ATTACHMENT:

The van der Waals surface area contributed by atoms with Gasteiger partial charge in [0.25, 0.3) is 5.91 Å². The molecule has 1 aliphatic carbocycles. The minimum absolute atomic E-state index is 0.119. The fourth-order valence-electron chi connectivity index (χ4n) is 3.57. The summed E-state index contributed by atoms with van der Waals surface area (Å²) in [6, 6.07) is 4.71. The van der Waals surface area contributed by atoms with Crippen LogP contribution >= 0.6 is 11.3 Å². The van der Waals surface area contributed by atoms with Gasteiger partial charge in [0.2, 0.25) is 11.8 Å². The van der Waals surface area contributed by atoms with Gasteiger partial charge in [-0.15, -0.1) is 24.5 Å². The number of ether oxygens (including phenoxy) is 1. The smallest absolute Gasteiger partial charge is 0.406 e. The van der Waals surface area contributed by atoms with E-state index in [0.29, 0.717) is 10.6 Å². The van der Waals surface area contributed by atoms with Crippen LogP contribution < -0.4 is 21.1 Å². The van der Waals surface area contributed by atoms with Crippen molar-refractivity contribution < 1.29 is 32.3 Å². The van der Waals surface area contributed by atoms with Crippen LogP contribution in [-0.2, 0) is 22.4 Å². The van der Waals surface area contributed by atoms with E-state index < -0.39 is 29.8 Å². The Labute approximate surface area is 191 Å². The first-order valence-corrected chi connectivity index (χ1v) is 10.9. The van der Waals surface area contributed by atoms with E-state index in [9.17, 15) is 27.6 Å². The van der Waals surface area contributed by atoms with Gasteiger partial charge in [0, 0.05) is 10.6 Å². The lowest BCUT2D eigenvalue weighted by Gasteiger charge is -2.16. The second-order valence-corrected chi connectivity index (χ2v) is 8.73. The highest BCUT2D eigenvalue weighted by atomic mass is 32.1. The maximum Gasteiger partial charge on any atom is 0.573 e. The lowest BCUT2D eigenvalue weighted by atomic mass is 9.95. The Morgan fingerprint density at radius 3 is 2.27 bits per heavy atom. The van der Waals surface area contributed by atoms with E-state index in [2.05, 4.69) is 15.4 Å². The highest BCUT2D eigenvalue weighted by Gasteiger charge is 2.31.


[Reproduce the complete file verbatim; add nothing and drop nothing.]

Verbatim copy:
The van der Waals surface area contributed by atoms with Gasteiger partial charge in [0.25, 0.3) is 5.91 Å². The molecule has 1 aliphatic carbocycles. The minimum absolute atomic E-state index is 0.119. The fourth-order valence-electron chi connectivity index (χ4n) is 3.57. The summed E-state index contributed by atoms with van der Waals surface area (Å²) in [6, 6.07) is 4.71. The van der Waals surface area contributed by atoms with Crippen LogP contribution >= 0.6 is 11.3 Å². The van der Waals surface area contributed by atoms with Gasteiger partial charge in [0.2, 0.25) is 11.8 Å². The van der Waals surface area contributed by atoms with Gasteiger partial charge in [-0.15, -0.1) is 24.5 Å². The number of ether oxygens (including phenoxy) is 1. The smallest absolute Gasteiger partial charge is 0.406 e. The van der Waals surface area contributed by atoms with E-state index in [0.29, 0.717) is 10.6 Å². The van der Waals surface area contributed by atoms with Crippen LogP contribution < -0.4 is 21.1 Å². The van der Waals surface area contributed by atoms with Crippen molar-refractivity contribution < 1.29 is 32.3 Å². The van der Waals surface area contributed by atoms with Crippen LogP contribution in [-0.2, 0) is 22.4 Å². The van der Waals surface area contributed by atoms with E-state index < -0.39 is 29.8 Å². The Labute approximate surface area is 191 Å². The first-order valence-corrected chi connectivity index (χ1v) is 10.9. The van der Waals surface area contributed by atoms with E-state index in [9.17, 15) is 27.6 Å². The van der Waals surface area contributed by atoms with Gasteiger partial charge in [0, 0.05) is 10.6 Å². The lowest BCUT2D eigenvalue weighted by Gasteiger charge is -2.16. The second-order valence-corrected chi connectivity index (χ2v) is 8.73. The highest BCUT2D eigenvalue weighted by atomic mass is 32.1. The maximum Gasteiger partial charge on any atom is 0.573 e. The lowest BCUT2D eigenvalue weighted by atomic mass is 9.95. The Morgan fingerprint density at radius 3 is 2.27 bits per heavy atom. The van der Waals surface area contributed by atoms with E-state index in [2.05, 4.69) is 15.4 Å². The highest BCUT2D eigenvalue weighted by Gasteiger charge is 2.31.